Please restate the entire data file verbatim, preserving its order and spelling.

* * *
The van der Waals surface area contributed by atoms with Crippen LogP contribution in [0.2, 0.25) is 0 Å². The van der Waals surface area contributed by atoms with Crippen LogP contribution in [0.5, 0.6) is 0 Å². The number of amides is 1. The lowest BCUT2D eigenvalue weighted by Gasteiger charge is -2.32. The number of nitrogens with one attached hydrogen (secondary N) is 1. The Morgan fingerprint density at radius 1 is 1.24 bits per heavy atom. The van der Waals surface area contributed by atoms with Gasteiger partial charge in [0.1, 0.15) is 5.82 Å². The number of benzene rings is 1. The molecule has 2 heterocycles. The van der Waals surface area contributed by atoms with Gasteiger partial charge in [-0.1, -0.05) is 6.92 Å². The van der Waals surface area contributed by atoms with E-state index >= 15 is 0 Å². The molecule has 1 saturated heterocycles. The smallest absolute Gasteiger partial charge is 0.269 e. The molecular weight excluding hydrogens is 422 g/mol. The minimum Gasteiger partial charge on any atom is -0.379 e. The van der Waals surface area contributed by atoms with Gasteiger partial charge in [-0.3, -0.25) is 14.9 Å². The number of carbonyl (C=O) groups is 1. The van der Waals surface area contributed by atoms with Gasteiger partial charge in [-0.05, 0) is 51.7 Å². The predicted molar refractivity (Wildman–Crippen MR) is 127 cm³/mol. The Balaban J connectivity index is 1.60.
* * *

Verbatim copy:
The van der Waals surface area contributed by atoms with Crippen LogP contribution in [0.2, 0.25) is 0 Å². The van der Waals surface area contributed by atoms with Crippen LogP contribution in [0.5, 0.6) is 0 Å². The number of amides is 1. The lowest BCUT2D eigenvalue weighted by Gasteiger charge is -2.32. The number of nitrogens with one attached hydrogen (secondary N) is 1. The Morgan fingerprint density at radius 1 is 1.24 bits per heavy atom. The van der Waals surface area contributed by atoms with Gasteiger partial charge in [0.1, 0.15) is 5.82 Å². The number of benzene rings is 1. The molecule has 2 heterocycles. The van der Waals surface area contributed by atoms with Gasteiger partial charge in [-0.1, -0.05) is 6.92 Å². The van der Waals surface area contributed by atoms with E-state index >= 15 is 0 Å². The molecule has 1 saturated heterocycles. The smallest absolute Gasteiger partial charge is 0.269 e. The molecular weight excluding hydrogens is 422 g/mol. The minimum Gasteiger partial charge on any atom is -0.379 e. The van der Waals surface area contributed by atoms with Gasteiger partial charge in [-0.3, -0.25) is 14.9 Å². The number of carbonyl (C=O) groups is 1. The van der Waals surface area contributed by atoms with Gasteiger partial charge in [-0.05, 0) is 51.7 Å². The predicted molar refractivity (Wildman–Crippen MR) is 127 cm³/mol. The Balaban J connectivity index is 1.60.